Part 3: What We Pray
8. The Arguments of Prayer
9. The Priorities of Prayer: God's Glory
10. The Priorities of Prayer: Our Needs

And here's a quick video introduction from the author himself:



Popular posts from this blog

These are the Bones of Elisha (Declaring the Word of the Lord)

One of the most curious events in all of Scripture is found in a single verse in 2 Kings 13. That chapter records the death of the prophet Elisha, and yet, there’s still one more story of Elisha here some time after his death. 2 Kings 13:21 tells us:
So it was, as they were burying a man, that suddenly they spied a band of raiders; and they put the man in the tomb of Elisha; and when the man was let down and touched the bones of Elisha, he revived and stood on his feet. Elisha was dead. And yet when a corpse was thrown into his tomb hastily in an attempt to hide from marauding bands of Moabites, the man came back to life simply by his corpse touching Elisha’s bones. Even as miracles go, that one’s quite impressive.

On the Church and On Sin: With a (former) Tory MP and a Catholic Priest

What with the Extraordinary Synod going on in Rome this week, the Roman Catholic Church has been in the news a bit of late. And as a result of all this pre-synod hype in the media, two Roman Catholics wrote two of the best articles I read last week. One was an article in the Catholic Herald by a priest. The other was an article in the Spectator by a former MP. You should read both of them. (But if you're not going to read both, then please at least read the second one!)

Now, maybe that seems a bit odd. I am, after all, both a Pentecostal pastor and an Ulster Protestant. And as such, I'm convinced that very significant aspects of Roman Catholic theology are seriously wrong. I still believe that justification by faith alone is the article on which the church stands or falls. But that doesn't mean we shouldn't read, and even learn from, Roman Catholics. Although we are justified by faith alone, it is by faith in Christ alone, not faith in the right formulation of the doc…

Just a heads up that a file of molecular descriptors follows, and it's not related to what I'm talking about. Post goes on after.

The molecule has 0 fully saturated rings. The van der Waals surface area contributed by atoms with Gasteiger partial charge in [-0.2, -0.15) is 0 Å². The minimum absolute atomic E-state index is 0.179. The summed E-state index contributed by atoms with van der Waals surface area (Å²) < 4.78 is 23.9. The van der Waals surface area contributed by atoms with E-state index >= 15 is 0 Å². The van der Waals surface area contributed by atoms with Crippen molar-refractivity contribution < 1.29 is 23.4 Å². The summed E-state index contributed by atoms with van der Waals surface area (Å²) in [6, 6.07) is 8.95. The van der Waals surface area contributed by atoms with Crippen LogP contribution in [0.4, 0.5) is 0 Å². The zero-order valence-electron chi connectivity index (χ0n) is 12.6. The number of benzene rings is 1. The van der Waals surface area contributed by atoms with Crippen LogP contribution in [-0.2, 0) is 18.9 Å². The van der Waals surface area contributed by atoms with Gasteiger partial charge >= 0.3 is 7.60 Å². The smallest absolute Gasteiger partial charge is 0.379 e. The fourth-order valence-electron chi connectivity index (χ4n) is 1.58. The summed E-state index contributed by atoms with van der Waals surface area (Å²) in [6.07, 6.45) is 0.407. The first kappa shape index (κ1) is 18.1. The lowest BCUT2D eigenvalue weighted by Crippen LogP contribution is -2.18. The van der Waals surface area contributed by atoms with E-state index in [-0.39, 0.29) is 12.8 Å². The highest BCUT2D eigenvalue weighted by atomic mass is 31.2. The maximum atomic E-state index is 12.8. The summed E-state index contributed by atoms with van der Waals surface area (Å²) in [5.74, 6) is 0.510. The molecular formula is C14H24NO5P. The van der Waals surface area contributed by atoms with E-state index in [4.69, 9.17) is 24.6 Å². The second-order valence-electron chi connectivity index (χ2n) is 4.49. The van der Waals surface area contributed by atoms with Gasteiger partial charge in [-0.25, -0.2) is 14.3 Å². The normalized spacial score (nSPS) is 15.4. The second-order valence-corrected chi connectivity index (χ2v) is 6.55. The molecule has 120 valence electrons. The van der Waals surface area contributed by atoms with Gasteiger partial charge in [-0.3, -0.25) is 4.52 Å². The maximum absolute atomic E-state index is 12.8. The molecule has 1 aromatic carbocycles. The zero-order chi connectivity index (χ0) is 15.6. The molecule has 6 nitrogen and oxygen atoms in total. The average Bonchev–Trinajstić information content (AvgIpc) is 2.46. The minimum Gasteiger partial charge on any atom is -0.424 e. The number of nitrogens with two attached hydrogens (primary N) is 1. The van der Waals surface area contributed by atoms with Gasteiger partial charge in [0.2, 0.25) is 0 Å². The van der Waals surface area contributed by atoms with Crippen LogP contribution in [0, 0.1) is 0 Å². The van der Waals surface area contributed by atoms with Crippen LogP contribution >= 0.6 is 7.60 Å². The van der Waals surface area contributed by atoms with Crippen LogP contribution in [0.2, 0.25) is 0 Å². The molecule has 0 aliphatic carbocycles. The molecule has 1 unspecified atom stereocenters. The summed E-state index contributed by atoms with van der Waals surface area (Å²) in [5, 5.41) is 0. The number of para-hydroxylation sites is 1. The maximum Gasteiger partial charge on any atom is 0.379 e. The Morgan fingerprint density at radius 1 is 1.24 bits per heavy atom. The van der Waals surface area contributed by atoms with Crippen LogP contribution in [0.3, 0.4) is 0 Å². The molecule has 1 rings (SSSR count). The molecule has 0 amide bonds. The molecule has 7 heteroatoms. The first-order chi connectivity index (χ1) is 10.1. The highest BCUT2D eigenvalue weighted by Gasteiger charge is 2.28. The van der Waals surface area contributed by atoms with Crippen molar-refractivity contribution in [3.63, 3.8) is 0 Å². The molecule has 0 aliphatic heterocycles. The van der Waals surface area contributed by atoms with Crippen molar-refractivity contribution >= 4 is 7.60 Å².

Money, Money, Money (Must Be Funny, in a Rich Man’s World!)

‘Not the Pentecostals! Watch out – they’ll be trying to get all your money.’
     – The reaction when a new Christian told her Muslim uncle that she’d got saved and           started attending a Pentecostal church. ‘Hello, I’m calling from [“Christian” TV channel]. We have some great deals on advertising during our broadcasts and wondered if the church would be interested.’
     – A phone call yesterday. ‘$11,150’
     – the amount one American church is appealing to raise to produce a worship album $750 plus expenses
     – an American amount recommended as a gift for visiting preachers ‘US pastors paid up to $300,000 - are Church of England vicars getting a raw deal?’
     – recent Headline in Christian Today

£5.75 million
     – the amount of money an evangelical church down south is trying to raise for               building improvements.$25,000
     – the amount two American pastors are raising to produce a six minute teaching video Money has been on my mind a bit of late. Not my …